cutting and patching a lower square in my basement concrete slab for treadmill

Discussion in 'Remodel Forum & Blog' started by MeloYellow, Sep 28, 2012.

  1. MeloYellow

    MeloYellow New Member

    Messages:
    3
    Location:
    Laval, QC - Canada
    Hi,

    Hope I am in the right channel for this question...

    So I have a finshied basement (carpet with underpadding on concrete and drywalled ceiling) that I want to put a new treadmill in. With the height of the raised treadmill and myself running on it, it will be just and too uncomfortable to run. So I have decided to cut a rectangular area in my concrete slab floor to allow me to lower the treadmill into. From reading many posts I have decided to rent a 12inch electric Hilti concrete saw with attached vacuum from my local Home Depot to make clean cuts and then slegdehammer it into manageable pieces to remove. Then I will have to dig 17inches to allow for my 10inch lowered finished trough, 4inches of concrete slab and 2-3inch rock backfill. My big question is how to frame to pour the concrete? Can it be done in one shot or do I have to pour the lowered trough flat bottom first and then once it's dried, make a rectangular frame to create my perimeter walls between the existing concrete slab floor and the new lowered trough walls? I have read advise that I will need to rough up the clean cut lines for the new concrete to adhere well to the existing (cold chisel and hammer or grind channels?) Is drilling holes in the side of the existing slab to insert rebar dowels to connect the old and new concrete a must in this situation, the treadmill weights a couple of hundred pounds plus me on it?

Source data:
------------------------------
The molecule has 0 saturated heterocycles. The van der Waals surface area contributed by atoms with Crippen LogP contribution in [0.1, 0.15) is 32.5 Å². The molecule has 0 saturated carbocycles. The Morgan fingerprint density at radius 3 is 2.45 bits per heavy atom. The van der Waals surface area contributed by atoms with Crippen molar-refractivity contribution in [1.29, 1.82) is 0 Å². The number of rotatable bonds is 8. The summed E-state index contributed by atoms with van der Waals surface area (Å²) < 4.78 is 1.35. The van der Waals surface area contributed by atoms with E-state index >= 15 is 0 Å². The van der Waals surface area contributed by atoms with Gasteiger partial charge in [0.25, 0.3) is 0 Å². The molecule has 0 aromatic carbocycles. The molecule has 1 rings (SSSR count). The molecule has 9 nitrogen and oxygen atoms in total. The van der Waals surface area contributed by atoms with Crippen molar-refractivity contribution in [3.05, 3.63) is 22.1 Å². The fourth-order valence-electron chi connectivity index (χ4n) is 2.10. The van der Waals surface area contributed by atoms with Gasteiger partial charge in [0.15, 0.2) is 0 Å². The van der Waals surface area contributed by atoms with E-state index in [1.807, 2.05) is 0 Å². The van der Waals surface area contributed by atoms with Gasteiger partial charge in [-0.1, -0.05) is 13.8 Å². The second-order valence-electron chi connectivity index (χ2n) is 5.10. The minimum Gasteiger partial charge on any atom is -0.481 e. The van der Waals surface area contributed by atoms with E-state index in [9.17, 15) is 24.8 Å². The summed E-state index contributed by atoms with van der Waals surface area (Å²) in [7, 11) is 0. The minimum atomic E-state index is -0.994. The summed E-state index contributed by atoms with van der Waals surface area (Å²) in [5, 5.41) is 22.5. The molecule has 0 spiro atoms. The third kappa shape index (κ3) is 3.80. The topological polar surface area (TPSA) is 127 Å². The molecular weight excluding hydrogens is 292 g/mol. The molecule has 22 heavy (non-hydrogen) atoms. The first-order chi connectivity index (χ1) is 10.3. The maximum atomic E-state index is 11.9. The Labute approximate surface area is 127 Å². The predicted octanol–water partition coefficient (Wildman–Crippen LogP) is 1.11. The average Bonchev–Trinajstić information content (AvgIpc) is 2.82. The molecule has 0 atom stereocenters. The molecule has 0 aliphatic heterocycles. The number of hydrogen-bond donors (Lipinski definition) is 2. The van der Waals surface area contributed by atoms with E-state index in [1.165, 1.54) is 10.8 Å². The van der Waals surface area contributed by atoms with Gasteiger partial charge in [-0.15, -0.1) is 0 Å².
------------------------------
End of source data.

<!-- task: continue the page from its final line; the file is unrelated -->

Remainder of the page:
Any advice would be greatly appreciated, especially if I am off track with my thinking.

    Thanks.
  2. jadnashua

    jadnashua Retired Defense Industry Engineer xxx

    Messages:
    21,830
    Location:
    New England
    Lots of what-if situations here...

    Any idea where the water table is? Is there insulation and a plastic sheet underneath the slab? What about drainage pipe? While it is unlikely you have a post-tensioned slab, if you do, cutting it can be quite dangerous. To minimize cracking, you will need rebar, and yes, drilling into the existing slab then probably epoxying the pieces in is likely the best way (get some expert advice on that to be sure).

    If I ever move and build a house, I think I'd do what a friend did - he has 10' ceilings in his basement! He uses it to store books, as he's a used book dealer, and the height is great. High enough to do almost anything from a big theater, etc.
  3. nestork

    nestork Janitorial Technician

    Messages:
    98
    Location:
    Winnipeg
    Please don't cut a big hole in your concrete basement floor.

    For just the cost of making that hole, you could buy yourself a top quality pair of jogging or running shoes and run outdoors where you don't get bored of running, and you've got more than enough head room.
  4. hj

    hj Moderator & Master Plumber Staff Member

    Messages:
    26,311
    Location:
    Cave Creek, Arizona
    You have several options. You can make a monolithic pour doing the whole thing at once. OR, pour the floor and then the walls. Or, pour the floor and use concrete blocks for the walls. These are just three options and there are others also..
  5. MeloYellow

    MeloYellow New Member

    Messages:
    3
    Location:
    Laval, QC - Canada
    Well I do run outdoors spring, summer and fall but not an option for me come winter time. I am considering just putting it in my bedroom. I hadn't considered the water table and I am not 100% sure of the drain pipe location either. Wouldn't want to open a whole can of worms...

    Thanks for the help.
  6. MeloYellow

    MeloYellow New Member

    Messages:
    3
    Location:
    Laval, QC - Canada
    Just for my knowledge, what would the form look like for the single pour? Something like a stair form?

    Thanks.
  7. brewdesign

    brewdesign New Member

    Messages:
    12
    Location:
    Berkley, MI
    Run the treadmill parallel to main level floor joists then cut out and box in one bay which should give you a minimum of 7 1/4" extra headroom (if empty, 2x8 construction). This would hurt the resale value less than a damp pit a potential buyer has to fill in.
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